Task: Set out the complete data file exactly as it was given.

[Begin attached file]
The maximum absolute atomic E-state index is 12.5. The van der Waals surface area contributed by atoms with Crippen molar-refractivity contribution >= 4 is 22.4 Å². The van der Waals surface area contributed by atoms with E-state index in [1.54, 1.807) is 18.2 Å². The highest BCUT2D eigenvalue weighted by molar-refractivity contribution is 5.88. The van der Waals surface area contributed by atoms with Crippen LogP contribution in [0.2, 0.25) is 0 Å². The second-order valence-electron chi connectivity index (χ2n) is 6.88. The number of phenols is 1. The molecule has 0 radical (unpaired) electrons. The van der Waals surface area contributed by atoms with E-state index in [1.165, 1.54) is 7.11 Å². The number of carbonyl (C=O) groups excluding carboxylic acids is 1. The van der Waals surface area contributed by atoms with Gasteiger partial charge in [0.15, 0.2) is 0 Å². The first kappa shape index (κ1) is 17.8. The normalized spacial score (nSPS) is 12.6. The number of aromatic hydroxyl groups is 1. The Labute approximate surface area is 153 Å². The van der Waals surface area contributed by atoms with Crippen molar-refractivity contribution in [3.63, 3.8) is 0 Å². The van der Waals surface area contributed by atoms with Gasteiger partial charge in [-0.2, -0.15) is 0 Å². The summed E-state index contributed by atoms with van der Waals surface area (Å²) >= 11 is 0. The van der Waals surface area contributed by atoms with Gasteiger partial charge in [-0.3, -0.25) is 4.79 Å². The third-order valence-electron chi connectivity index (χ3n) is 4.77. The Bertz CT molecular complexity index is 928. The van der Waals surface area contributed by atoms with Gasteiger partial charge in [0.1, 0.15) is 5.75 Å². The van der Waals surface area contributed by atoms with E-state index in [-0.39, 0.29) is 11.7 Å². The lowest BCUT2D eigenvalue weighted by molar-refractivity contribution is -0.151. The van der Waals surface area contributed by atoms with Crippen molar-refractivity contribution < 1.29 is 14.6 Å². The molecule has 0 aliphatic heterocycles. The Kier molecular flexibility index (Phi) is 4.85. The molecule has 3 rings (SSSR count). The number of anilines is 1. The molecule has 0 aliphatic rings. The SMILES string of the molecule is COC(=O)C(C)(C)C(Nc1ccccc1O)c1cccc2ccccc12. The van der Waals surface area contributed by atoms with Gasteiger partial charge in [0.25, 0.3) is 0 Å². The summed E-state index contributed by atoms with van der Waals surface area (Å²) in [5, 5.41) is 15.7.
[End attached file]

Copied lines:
The maximum absolute atomic E-state index is 12.5. The van der Waals surface area contributed by atoms with Crippen molar-refractivity contribution >= 4 is 22.4 Å². The van der Waals surface area contributed by atoms with E-state index in [1.54, 1.807) is 18.2 Å². The highest BCUT2D eigenvalue weighted by molar-refractivity contribution is 5.88. The van der Waals surface area contributed by atoms with Crippen LogP contribution in [0.2, 0.25) is 0 Å². The second-order valence-electron chi connectivity index (χ2n) is 6.88. The number of phenols is 1. The molecule has 0 radical (unpaired) electrons. The van der Waals surface area contributed by atoms with E-state index in [1.165, 1.54) is 7.11 Å². The number of carbonyl (C=O) groups excluding carboxylic acids is 1. The van der Waals surface area contributed by atoms with Gasteiger partial charge in [0.15, 0.2) is 0 Å². The first kappa shape index (κ1) is 17.8. The normalized spacial score (nSPS) is 12.6. The number of aromatic hydroxyl groups is 1. The Labute approximate surface area is 153 Å². The van der Waals surface area contributed by atoms with Crippen molar-refractivity contribution in [3.63, 3.8) is 0 Å². The van der Waals surface area contributed by atoms with Gasteiger partial charge in [-0.2, -0.15) is 0 Å². The summed E-state index contributed by atoms with van der Waals surface area (Å²) >= 11 is 0. The van der Waals surface area contributed by atoms with Gasteiger partial charge in [-0.3, -0.25) is 4.79 Å². The third-order valence-electron chi connectivity index (χ3n) is 4.77. The Bertz CT molecular complexity index is 928. The van der Waals surface area contributed by atoms with Gasteiger partial charge in [0.1, 0.15) is 5.75 Å². The van der Waals surface area contributed by atoms with E-state index in [-0.39, 0.29) is 11.7 Å². The lowest BCUT2D eigenvalue weighted by molar-refractivity contribution is -0.151. The van der Waals surface area contributed by atoms with Crippen molar-refractivity contribution < 1.29 is 14.6 Å². The molecule has 0 aliphatic heterocycles. The Kier molecular flexibility index (Phi) is 4.85. The molecule has 3 rings (SSSR count). The number of anilines is 1. The molecule has 0 aliphatic rings. The SMILES string of the molecule is COC(=O)C(C)(C)C(Nc1ccccc1O)c1cccc2ccccc12. The van der Waals surface area contributed by atoms with Gasteiger partial charge in [0.25, 0.3) is 0 Å². The summed E-state index contributed by atoms with van der Waals surface area (Å²) in [5, 5.41) is 15.7.